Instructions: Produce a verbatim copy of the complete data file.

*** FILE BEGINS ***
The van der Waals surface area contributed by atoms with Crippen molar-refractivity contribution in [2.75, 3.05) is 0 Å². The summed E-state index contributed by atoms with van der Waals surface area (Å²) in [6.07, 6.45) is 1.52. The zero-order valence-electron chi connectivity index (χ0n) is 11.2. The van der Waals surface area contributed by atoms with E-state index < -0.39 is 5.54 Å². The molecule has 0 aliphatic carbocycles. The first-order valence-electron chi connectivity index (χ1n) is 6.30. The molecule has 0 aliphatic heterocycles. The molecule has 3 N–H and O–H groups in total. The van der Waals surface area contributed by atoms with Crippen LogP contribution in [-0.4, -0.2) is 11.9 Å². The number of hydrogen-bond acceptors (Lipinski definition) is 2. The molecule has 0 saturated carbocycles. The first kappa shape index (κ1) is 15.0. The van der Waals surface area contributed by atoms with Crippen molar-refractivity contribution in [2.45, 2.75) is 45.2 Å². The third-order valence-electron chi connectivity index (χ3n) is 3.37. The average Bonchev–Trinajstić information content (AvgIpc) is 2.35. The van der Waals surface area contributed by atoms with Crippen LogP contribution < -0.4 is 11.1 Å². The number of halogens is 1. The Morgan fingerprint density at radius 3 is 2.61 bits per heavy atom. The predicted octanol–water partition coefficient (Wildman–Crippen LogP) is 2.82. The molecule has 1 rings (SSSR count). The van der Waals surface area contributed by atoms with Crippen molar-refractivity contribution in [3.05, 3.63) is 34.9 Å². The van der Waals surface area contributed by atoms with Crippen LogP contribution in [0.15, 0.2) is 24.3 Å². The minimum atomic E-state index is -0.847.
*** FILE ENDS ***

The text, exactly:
The van der Waals surface area contributed by atoms with Crippen molar-refractivity contribution in [2.75, 3.05) is 0 Å². The summed E-state index contributed by atoms with van der Waals surface area (Å²) in [6.07, 6.45) is 1.52. The zero-order valence-electron chi connectivity index (χ0n) is 11.2. The van der Waals surface area contributed by atoms with E-state index < -0.39 is 5.54 Å². The molecule has 0 aliphatic carbocycles. The first-order valence-electron chi connectivity index (χ1n) is 6.30. The molecule has 0 aliphatic heterocycles. The molecule has 3 N–H and O–H groups in total. The van der Waals surface area contributed by atoms with Crippen LogP contribution in [-0.4, -0.2) is 11.9 Å². The number of hydrogen-bond acceptors (Lipinski definition) is 2. The molecule has 0 saturated carbocycles. The first kappa shape index (κ1) is 15.0. The van der Waals surface area contributed by atoms with Crippen molar-refractivity contribution in [2.45, 2.75) is 45.2 Å². The third-order valence-electron chi connectivity index (χ3n) is 3.37. The average Bonchev–Trinajstić information content (AvgIpc) is 2.35. The van der Waals surface area contributed by atoms with Crippen LogP contribution < -0.4 is 11.1 Å². The number of halogens is 1. The Morgan fingerprint density at radius 3 is 2.61 bits per heavy atom. The predicted octanol–water partition coefficient (Wildman–Crippen LogP) is 2.82. The molecule has 1 rings (SSSR count). The van der Waals surface area contributed by atoms with Crippen molar-refractivity contribution in [3.05, 3.63) is 34.9 Å². The van der Waals surface area contributed by atoms with Crippen LogP contribution in [0.15, 0.2) is 24.3 Å². The minimum atomic E-state index is -0.847.